Christopher Chabris's recent article about a fascinating conference in the Wall Street Journal got me thinking about the possibilities for high school psych students. Chabris describes some of the talks at Harvard's "Hard Problems In the Social Sciences" conference (you can find video of the talks here and a facebook page with an ongoing discussion here). Conference presenters all offered their ideas for the really big, really hard, really "over-arching" social science ideas that need to be tackled. How would high school students respond to a question like: "What are the most important psychological questions that have yet to be answered? Why are they so important? How could a researcher start to research the answers?" Might be an intriguing after AP test discussion?

Posted by Rob McEntarffer

Monday, April 19, 2010

So simple!

This is such an excellent idea:how can you get people to take the stairs instead of the elevator? As you recall, there was a novel solution offered in Sweden last year when stairs were converted into a giant piano to convince people to bypass the escalator next to it. But we can't all afford to do that -- isn't there something more simple?

It turns out that there is. Scienceblogs posted earlier this month* about a study from the Journal of Physical Activity and Health in which researchers posted a sign next to the elevator on a college campus which said “Walking up stairs burns almost 5 times as many calories as riding an elevator." The sign also indicated the directions to the nearest stairs and had a cartoon of the school's mascot taking the stairs. The results were that the use of the stairs increased for both stairs which were plainly visible nearby and those which were hidden from view -- there was an overall increase of 34% that lasted one month after the signs came down! This is a great example of how research can be done ... have your students try to figure out how to gather the data. The original journal article can be found here.

*(I completely missed this on Scienceblogs, which I normally follow closely, but spotted it today on Dan Pink's blog.) -- Posted by Steve.

Terry Pratchett on "We only use 10% of our brain"

This post may not be especially useful for instruction, but I thought I'd share it in case anyone needs a smile from a good (in my opinion) quote today. Terry Pratchett is one of my favorite authors, and he often comments on scientific topics in the midst of his creative, chaotic, and VERY funny fiction novels. In the quote below, Pratchet comments on the "we only use 10% of our brain" myth:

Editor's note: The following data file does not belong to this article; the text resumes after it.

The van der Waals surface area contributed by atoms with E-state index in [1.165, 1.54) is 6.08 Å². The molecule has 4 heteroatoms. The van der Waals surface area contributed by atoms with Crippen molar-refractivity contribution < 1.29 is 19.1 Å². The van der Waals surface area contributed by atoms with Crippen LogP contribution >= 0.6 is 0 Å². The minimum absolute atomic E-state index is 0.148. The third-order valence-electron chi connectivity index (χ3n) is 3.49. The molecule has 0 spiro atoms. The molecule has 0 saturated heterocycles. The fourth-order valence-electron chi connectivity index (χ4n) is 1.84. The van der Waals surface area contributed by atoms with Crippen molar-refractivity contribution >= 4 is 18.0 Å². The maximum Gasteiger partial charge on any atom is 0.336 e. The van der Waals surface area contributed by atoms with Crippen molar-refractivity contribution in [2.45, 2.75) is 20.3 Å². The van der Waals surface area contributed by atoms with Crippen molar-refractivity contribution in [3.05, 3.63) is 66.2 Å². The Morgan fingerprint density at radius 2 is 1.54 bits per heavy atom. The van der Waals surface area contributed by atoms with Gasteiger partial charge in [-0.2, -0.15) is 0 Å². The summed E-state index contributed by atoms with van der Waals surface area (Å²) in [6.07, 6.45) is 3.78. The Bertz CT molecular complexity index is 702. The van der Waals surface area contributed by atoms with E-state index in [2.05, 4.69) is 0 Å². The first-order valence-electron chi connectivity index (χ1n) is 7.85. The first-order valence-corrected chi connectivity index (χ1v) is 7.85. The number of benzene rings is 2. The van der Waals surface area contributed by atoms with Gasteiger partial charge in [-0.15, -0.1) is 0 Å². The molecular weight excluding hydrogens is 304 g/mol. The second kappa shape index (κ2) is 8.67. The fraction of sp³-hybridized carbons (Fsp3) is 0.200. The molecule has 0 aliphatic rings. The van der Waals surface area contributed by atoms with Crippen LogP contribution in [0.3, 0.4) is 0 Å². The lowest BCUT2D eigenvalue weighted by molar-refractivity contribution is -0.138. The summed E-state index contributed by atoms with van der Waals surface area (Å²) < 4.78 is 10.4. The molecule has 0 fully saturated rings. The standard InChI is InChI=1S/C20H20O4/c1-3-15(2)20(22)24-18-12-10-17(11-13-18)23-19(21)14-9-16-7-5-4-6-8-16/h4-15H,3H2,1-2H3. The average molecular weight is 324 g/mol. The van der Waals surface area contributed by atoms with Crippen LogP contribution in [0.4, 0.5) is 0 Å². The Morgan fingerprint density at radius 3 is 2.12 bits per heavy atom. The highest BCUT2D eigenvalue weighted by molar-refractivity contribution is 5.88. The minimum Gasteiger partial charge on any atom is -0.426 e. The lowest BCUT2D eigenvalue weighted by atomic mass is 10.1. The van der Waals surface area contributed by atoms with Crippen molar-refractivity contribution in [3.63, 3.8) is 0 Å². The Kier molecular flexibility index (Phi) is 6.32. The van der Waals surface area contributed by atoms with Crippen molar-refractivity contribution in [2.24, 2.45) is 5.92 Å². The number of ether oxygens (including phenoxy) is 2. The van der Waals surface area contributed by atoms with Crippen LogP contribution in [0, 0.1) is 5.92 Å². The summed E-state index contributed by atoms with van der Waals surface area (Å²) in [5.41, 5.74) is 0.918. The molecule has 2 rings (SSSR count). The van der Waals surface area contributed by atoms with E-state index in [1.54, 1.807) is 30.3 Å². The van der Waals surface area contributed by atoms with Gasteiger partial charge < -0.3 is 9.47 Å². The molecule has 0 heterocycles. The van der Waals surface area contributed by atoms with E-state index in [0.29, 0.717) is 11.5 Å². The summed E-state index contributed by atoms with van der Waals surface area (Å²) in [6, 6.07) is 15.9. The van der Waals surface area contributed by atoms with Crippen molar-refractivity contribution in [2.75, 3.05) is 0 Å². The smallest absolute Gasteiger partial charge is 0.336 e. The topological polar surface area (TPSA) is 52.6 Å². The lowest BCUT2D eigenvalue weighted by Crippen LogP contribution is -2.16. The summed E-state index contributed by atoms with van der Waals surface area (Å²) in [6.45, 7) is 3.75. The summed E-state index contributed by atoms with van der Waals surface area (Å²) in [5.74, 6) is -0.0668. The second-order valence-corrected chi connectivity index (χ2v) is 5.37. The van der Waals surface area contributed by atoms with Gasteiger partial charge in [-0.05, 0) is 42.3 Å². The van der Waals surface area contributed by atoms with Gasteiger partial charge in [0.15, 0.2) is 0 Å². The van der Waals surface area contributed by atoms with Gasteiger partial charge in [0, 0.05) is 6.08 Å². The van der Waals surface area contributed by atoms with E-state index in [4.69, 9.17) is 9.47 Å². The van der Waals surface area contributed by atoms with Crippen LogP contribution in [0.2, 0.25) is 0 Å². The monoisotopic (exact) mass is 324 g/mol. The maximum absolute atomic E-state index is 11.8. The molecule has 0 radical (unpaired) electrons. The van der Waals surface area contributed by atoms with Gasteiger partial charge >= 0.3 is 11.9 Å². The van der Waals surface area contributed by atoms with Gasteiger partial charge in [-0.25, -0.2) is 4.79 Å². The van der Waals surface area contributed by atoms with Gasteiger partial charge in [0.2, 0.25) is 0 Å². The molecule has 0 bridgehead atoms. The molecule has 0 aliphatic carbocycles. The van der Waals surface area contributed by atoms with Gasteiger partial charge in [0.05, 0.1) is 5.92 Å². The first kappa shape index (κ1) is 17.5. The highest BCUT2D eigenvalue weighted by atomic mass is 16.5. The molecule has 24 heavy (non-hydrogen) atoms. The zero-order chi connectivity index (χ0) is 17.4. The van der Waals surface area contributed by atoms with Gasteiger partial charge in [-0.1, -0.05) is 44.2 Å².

"It is a popular fact that nine-tenths of the brain is not used and, like most popular facts, it is wrong. No one would go to the trouble of making the human head carry around several pounds of unnecessary gray goo . . . It is used. And one of the functions is to make the miraculous seem ordinary and turn the unusual into the usual. Because if this were not the case, then human beings, faced with the daily wondrousness of everything, would go around wearing big stupid grins, similar to those worn by certain people who occasionally get raided by the authorities to have the contents of their plastic greenhouses very seriously inspected. They'd say 'Wow!' a lot. And no one would do much work." (Terry Pratchett, Small Gods)

Posted by Rob McEntarffer

Friday, April 16, 2010

Pro-Ana Sites

There may be some concern about the content of this post.  As a group, we've considered the options and believe it best to expose the teachers to this issue.  While some students may stumble upon this entry and links, we feel that the exposure to teachers outweighs potential risk of student exposure.  Students will find this information in one way or another.

In short, these sites are ones that promote being thin as a lifestyle or see being thin as an ideal, sometimes called, "Pro-Ana" or pro-anorexia. While promoting statistics and information about eating disorders, that masks a reality that is very different. The content of these sites can be disturbing, but teachers need to realize the mind-set and thought processes of their students who may share these viewpoints. The views are of those who are not pro-recovery. At best, reading these blogs is fascinating. At worst, it is disturbing. In any case, they are worth checking out.

The first site is:
The site contains several galleries of thin women. There is one of severely obese women--but these are there only as a reminder of how the author feels about her own body.
To me this quote sums up this site: "I'm now back at University until the end of June. The doctor has pushed me into seeing a CPN again, and so i might have to see one again. I'm not going to stop though - I know as much as it might be better for me, i don't want to recover yet."

This next site is a blog called Yummy Secrets. The blog is noted as having a "content warning," but can be accessed by anyone. To quote from this blog (italics mine),
"This is a ProAna blog. For basic accurate information on the ProAna movement, please read Solidarity in the Proana Community, a well-researched article on Associated For my personal opinion on ProAna read this post.

If you have an eating disorder and are seeking help for recovery, I wish you success, but please find help elsewhere. This blog will not help you and may be triggering. A good place to start is I wish you the best of luck and health.

If you are against ProAna and wish to express it, please do so by sending me an email. I will be happy to discuss it with you, but I'd prefer my blog didn't get spammed up with arguments.